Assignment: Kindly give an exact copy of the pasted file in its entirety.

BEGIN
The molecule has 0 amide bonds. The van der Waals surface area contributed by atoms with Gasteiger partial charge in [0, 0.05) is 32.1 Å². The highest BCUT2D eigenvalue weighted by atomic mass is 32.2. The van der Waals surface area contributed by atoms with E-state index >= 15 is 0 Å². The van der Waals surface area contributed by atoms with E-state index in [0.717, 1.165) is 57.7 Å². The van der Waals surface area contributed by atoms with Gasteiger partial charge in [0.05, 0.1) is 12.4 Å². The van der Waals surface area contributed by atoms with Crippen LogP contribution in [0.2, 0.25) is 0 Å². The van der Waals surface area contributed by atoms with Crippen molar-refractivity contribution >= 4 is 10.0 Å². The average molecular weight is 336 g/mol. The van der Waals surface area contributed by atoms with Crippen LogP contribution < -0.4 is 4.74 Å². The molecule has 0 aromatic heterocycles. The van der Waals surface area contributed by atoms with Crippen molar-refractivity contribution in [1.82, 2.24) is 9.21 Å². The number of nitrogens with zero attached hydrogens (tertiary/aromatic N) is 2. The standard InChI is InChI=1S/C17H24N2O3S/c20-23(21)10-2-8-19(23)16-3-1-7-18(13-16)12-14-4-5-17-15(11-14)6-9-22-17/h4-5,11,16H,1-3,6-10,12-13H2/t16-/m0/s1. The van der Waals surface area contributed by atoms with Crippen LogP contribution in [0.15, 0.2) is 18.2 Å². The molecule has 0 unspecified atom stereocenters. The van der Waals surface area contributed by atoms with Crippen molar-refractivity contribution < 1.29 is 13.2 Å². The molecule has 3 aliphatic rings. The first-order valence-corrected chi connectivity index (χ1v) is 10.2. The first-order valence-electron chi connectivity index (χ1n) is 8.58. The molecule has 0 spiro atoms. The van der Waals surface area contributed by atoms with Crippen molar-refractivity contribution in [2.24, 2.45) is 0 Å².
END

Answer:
The molecule has 0 amide bonds. The van der Waals surface area contributed by atoms with Gasteiger partial charge in [0, 0.05) is 32.1 Å². The highest BCUT2D eigenvalue weighted by atomic mass is 32.2. The van der Waals surface area contributed by atoms with E-state index >= 15 is 0 Å². The van der Waals surface area contributed by atoms with E-state index in [0.717, 1.165) is 57.7 Å². The van der Waals surface area contributed by atoms with Gasteiger partial charge in [0.05, 0.1) is 12.4 Å². The van der Waals surface area contributed by atoms with Crippen LogP contribution in [0.2, 0.25) is 0 Å². The van der Waals surface area contributed by atoms with Crippen molar-refractivity contribution >= 4 is 10.0 Å². The average molecular weight is 336 g/mol. The van der Waals surface area contributed by atoms with Crippen LogP contribution < -0.4 is 4.74 Å². The molecule has 0 aromatic heterocycles. The van der Waals surface area contributed by atoms with Crippen molar-refractivity contribution in [1.82, 2.24) is 9.21 Å². The number of nitrogens with zero attached hydrogens (tertiary/aromatic N) is 2. The standard InChI is InChI=1S/C17H24N2O3S/c20-23(21)10-2-8-19(23)16-3-1-7-18(13-16)12-14-4-5-17-15(11-14)6-9-22-17/h4-5,11,16H,1-3,6-10,12-13H2/t16-/m0/s1. The van der Waals surface area contributed by atoms with Crippen LogP contribution in [0.15, 0.2) is 18.2 Å². The molecule has 0 unspecified atom stereocenters. The van der Waals surface area contributed by atoms with Crippen molar-refractivity contribution < 1.29 is 13.2 Å². The molecule has 3 aliphatic rings. The first-order valence-corrected chi connectivity index (χ1v) is 10.2. The first-order valence-electron chi connectivity index (χ1n) is 8.58. The molecule has 0 spiro atoms. The van der Waals surface area contributed by atoms with Crippen molar-refractivity contribution in [2.24, 2.45) is 0 Å².